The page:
TALLAHASSEE, Fla. – Gov. Ron DeSantis on Wednesday said 500 members of the Florida National Guard were en route to Washington, D.C to assist during the police-brutality protests that have gripped the nation’s capital.
“The federal government has helped out Florida in a number of different ways since I’ve been governor and obviously before. So, when they had a request, I feel like it was important to step up and to help out with that,” DeSantis said during a news conference in Orlando.
The request was made by U.S. Defense Secretary Mark Esper, DeSantis said. It came less than two days after law-enforcement officers drew national headlines by forcibly dispersing a crowd of peaceful protesters outside of the White House so that President Donald Trump could walk to St. John’s Episcopal Church to take a photo.
Maj. Caitlin Brown, a spokeswoman for the Florida National Guard, said the guard members will assist local law enforcement efforts in response to the protests, but their exact mission has not been determined.
A Florida Department of Military Affairs spokesman told News4Jax that the guardsmen headed to Washington are from the 53rd Infantry Brigade Combat Team headquartered in Pinellas Park. They will be attached to a task force being led by the D.C. National Guard. Their exact mission and the length of the deployment was not known.
DeSantis has activated up to 700 members of the National Guard since Saturday when protests began to flare in various parts of Florida. So far, guard members have assisted law enforcement officers in Tampa and Fort Lauderdale at the request of local officials, Brown said.
“The Florida National Guard has not been requested by any other cities in Florida, but are ready if needed,” she told The News Service of Florida.
As demonstrations continue, DeSantis told reporters he will not tolerate rioting and looting in the state and thanked peaceful protesters for engaging in “lawful First Amendment activity.”
“Statewide, there have been respectful gatherings of large crowds, with isolated instances of individuals who take the opportunity to exploit these events, usually at night, to engage in unlawful activities,” the governor said.
Wednesday was the first time DeSantis answered questions from reporters about the unrest that has gripped the nation. When violent and chaotic protests erupted in Florida over the weekend, the governor did not issue a statement, but he responded by activating the National Guard.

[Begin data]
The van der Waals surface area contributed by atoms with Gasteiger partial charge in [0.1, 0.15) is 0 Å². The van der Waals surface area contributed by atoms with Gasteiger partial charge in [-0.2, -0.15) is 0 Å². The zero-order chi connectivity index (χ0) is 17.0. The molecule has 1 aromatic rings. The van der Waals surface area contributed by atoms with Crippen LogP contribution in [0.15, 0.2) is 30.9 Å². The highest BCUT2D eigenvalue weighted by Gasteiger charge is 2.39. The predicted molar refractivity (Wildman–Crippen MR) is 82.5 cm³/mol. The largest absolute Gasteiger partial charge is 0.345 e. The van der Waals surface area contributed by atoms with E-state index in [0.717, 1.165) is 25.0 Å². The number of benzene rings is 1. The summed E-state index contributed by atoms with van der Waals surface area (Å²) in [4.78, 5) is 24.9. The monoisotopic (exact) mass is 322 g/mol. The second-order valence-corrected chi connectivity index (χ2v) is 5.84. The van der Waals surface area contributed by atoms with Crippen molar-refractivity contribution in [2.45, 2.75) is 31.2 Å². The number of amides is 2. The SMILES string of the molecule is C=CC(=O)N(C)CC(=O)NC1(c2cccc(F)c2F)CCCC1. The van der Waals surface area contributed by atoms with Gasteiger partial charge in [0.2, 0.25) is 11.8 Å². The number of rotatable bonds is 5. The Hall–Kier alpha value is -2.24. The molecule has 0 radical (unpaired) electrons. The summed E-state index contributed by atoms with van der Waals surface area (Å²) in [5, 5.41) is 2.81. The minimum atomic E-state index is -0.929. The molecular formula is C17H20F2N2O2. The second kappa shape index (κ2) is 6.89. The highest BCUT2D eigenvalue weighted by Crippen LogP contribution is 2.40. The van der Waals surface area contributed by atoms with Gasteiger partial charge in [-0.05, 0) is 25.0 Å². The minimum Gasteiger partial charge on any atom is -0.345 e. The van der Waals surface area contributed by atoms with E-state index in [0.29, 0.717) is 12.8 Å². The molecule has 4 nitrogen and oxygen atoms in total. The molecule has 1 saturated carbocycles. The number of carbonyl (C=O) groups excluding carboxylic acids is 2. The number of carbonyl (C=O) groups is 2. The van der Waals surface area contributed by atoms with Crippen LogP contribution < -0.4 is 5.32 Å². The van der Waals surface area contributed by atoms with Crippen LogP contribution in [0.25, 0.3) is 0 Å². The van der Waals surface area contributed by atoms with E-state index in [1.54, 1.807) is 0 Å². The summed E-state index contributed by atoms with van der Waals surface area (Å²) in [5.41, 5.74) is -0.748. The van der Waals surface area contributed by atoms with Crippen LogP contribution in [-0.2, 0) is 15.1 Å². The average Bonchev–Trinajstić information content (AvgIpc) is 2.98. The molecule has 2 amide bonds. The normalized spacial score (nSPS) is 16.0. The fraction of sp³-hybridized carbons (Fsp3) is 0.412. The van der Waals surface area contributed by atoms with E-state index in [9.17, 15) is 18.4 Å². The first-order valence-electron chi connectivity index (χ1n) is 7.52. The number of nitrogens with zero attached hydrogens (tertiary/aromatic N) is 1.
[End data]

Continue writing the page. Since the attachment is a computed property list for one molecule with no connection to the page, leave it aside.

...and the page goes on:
It wasn’t until Monday afternoon that his office released a statement that said DeSantis was “appalled” by the death of George Floyd, a black man who was killed while in police custody under the knee of a white Minneapolis police officer. Floyd’s death touched off the nationwide protests.
“I think you’ve got to look at swift accountability, not just for the officer that had the knee but the other ones that didn’t do anything,” DeSantis said Wednesday.
DeSantis emphasized the need for accountability for officers who abuse power, noting that “you do have some people who think they can get away with everything.” But he did not address the racial tensions motivating many of the protests across the nation.
“They think the badge gives them the ability to treat people poorly,” the governor said. “You got to identify those people and you got to get them out. When you do that, I think that the rule of law is better, and I think our citizens will be safe as a result.”
After Floyd’s death, DeSantis said he “immediately” called the Florida Department of Law Enforcement to make sure state police were not trained to use the tactic that killed the 46-year-old man.
“Sure enough, in the state of Florida, you do not put a knee on a neck like that. That is not good training,” the governor said.